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Seagull P40 - weak bulkhead / poor design


Ron Gray
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Sorry to see that Ron . Looks like you will need to make an access hatch and repair from that. For strengthening the front end on ARTFS first of all I take any pre installed star nuts out then I line the front fuselage and rear of the firewall with fibreglass tape (similar to wing joining tape) if it’s poorly designed or needs stiffening I add a few wood beams too. Using a long tube to extend the brush I can get into tight spaces. I also use chopped waste fibreglass mixed with epoxy as a super strong filler around the firewall. I then re drill and install the star nuts after all the reinforcement. I had to do that as well as adding extra ply on the firewall of my Seagull P47(And the Wots Wot xl) . Once done it was super strong and no added lead was required. I think you were unlucky not noticing the weakness but to be honest I have never yet found an ARTF that I felt was strong enough without reinforcement. At the very least I paint the inside with epoxy....edit oops missed your second page 😉

Edited By Timothy Harris 1 on 19/02/2018 14:40:15

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Tim, I'm as thorough as you and can get quite 'anal' when it comes to strengthening. I don't go as far as you removing grab nuts but my models are usually bomb proof.
Great Planes (USA) do Milled Fibreglass which when mixed with quality epoxy is superb for any repairs. It's deadly stuff and care must be taken not to breathe in the fine powder. Thanks for the tip on extending brushes.
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No problem Ash very happy to help. I also buy the big bulk boxes of brushes😊 . For the brush extension I use old split bamboo or carbon fibre tubes with tape on the end. I have often shown the guys at our club the “boaters technique” for making great fibreglass filler. Just fairly finely chop up any odd scraps of matting ( thin covering matting us also fine ) into a small pot with a blob of epoxy in it and stir. We used to fix our engine mounts into hulls that way and they never came out despite taking massive beating from the prop shaft and high rpm .

Edited By Timothy Harris 1 on 19/02/2018 16:01:55

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Saying all the above I had a firewall break and pop out recently (1st time) on my Toledo Special with a dead stick landing in the rough. It was a pain to repair and was made of liteply (Hangar9) , but if it hadn't broke there the damage would have been further along the fragile spiderweb fuselage.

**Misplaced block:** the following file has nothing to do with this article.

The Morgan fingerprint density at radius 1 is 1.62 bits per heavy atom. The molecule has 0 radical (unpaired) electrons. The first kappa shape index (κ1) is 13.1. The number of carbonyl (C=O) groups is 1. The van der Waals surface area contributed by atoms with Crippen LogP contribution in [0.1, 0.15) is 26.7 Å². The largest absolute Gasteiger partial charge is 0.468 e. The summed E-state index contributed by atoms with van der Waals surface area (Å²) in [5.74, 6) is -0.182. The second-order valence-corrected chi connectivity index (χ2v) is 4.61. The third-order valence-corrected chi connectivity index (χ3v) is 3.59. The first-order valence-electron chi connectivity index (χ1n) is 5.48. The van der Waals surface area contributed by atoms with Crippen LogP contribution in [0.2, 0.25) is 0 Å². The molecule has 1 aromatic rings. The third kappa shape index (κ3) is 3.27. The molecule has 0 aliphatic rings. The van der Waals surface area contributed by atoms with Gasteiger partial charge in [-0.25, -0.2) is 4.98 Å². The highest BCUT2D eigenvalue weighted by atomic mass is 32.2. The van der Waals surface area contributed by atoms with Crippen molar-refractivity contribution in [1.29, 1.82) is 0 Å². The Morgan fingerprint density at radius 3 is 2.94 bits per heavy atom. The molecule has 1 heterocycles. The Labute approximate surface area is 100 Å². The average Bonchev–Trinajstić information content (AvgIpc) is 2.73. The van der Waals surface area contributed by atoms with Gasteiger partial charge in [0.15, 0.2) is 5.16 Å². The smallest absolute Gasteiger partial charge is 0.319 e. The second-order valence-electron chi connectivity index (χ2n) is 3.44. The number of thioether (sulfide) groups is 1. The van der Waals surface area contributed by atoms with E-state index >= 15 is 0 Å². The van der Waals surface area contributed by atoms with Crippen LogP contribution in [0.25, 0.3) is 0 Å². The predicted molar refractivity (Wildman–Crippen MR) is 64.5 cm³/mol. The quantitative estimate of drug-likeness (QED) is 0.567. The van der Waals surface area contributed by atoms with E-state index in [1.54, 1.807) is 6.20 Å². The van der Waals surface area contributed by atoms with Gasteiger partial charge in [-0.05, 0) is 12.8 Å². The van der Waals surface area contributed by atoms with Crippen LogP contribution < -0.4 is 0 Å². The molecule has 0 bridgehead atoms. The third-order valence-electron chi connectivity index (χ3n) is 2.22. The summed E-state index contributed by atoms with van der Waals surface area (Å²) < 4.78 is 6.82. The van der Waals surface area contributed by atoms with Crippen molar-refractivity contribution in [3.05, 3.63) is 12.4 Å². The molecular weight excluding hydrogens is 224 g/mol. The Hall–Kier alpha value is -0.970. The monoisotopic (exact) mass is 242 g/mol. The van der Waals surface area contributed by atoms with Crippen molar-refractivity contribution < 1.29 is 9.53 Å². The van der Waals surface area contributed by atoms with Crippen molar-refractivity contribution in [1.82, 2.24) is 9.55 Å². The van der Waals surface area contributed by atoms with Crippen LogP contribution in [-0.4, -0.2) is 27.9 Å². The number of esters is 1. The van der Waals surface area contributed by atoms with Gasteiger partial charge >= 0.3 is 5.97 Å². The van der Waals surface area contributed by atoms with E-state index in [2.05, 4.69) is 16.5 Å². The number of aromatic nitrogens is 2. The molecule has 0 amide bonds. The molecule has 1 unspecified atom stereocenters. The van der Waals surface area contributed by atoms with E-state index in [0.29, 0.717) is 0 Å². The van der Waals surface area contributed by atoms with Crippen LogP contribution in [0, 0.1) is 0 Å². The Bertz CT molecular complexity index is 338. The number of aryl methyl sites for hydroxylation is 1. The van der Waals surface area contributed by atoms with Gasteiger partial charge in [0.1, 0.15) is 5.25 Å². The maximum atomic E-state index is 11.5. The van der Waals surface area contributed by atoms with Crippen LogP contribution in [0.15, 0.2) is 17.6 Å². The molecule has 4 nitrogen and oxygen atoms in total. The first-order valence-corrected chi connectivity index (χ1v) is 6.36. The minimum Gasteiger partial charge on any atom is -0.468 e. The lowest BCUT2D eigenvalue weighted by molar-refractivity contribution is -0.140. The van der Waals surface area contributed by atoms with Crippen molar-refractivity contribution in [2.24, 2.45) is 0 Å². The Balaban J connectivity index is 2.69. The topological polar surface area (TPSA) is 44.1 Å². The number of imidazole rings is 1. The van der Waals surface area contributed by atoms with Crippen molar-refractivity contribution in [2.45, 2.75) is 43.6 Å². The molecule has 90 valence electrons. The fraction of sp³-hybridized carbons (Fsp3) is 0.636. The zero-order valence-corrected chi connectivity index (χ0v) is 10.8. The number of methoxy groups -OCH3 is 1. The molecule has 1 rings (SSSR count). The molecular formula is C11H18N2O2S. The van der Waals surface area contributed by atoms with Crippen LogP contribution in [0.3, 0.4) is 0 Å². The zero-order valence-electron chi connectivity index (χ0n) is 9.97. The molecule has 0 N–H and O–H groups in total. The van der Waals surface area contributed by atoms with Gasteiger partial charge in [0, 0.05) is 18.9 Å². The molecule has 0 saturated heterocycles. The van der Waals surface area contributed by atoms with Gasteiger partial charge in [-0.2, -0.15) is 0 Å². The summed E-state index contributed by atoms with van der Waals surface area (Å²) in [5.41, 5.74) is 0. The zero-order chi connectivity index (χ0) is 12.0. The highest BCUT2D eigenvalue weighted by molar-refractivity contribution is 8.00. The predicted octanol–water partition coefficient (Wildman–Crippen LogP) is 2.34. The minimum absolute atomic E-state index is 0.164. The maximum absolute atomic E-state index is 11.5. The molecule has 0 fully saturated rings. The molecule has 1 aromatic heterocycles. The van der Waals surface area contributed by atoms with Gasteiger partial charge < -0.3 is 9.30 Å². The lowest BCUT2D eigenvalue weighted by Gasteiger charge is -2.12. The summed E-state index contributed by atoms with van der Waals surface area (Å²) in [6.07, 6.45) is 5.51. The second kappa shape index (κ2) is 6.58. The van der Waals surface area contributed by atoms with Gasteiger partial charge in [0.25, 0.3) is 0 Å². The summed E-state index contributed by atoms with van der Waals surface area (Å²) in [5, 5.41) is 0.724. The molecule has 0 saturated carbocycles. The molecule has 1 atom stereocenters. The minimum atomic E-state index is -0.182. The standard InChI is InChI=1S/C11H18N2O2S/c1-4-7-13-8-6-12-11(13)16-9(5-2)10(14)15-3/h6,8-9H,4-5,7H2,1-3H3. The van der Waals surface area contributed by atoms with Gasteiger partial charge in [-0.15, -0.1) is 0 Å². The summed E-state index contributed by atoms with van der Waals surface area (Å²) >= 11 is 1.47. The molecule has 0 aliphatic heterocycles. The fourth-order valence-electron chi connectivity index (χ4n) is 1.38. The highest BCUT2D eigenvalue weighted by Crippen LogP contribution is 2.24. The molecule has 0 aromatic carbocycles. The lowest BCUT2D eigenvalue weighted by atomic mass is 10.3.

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@Tim - I took your advice when building my Wots Wot XL and added reinforcing beams from the bulkhead back to the first former but I could get access to do that. On the P40 I should really have cut out the bottom of the fuse front to give me said access and then I would have been able to add strength. Anyway, I've added strutting and bracing as you can see from my photo plus the bulkhead has been glued back with copious amounts of epoxy so it should now hang together. I'm planning on flying her on Wednesday so will be able to see then but as a precaution I'm going to run it without the spinner and backplate (a nylon backplate is too flimsy IMO).

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Hi Ron it does look like the access was very limited as to say. Anyway good thing is it didn’t crash and you have repaired it well . On my p47 I added 2 half inch balsa beams on the inside to stiffen it that I glassed in as the front. Once I have the LA7 done I’m going to buy a Seagull Hurricane. I certainly will be reinforcing that too 😊 ready for nose overs😉. Regarding spinners I do prefer metal ones especially on warbirds, I think the larger ones also have heat sink properties too and aid cooling slightly. ( one for Jon😉.

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A friend of mine made an ali backplate for the spinner on his escale seafire as the plastic one was like soft cheese.

Im not sure what the cooling properties are like, im sure it helps but i would imagine that is a small effect.

Of greater importance is the weight as its about as far forward as you can get and it helps with c/g

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With artf models i have taken to thinning epoxy resin and spraying it around the inside of the firewall/tank bay as a method of fuel proofing. It also has the secondary effect of soaking into all the joints and firming them up.

Looking at the photos i think it would have been strong enough as it was had they glued it together properly, but as they didnt then there was no chance

I dread to think what a dle55 would have done if someone decided to fit one

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Epoxy filler is very neat and structurally strong once u get used to applying it . I repaired the end of a broken wing strut on my Wots Wot XL Biplane with it. Where it needs to be flush with a surface it’s easy. You can either repair the part on polythene or use insulating tape and repair a hole from the other side removing tape once it’s set hard. I tend not to thin my epoxy as I use west Systems big cans and that’s fairly thin already and soaks into wood well . Too much thinner and you will get weak rubbery glue. For small amounts of filler mixes I just use regular deluxe epoxy and cut a bit of leftover Matt into a small “ take away “ pot wit a small blob of epoxy in it . You don’t need much matting to make filler and a tiny bit will do . I apply with a coffee stirrer😊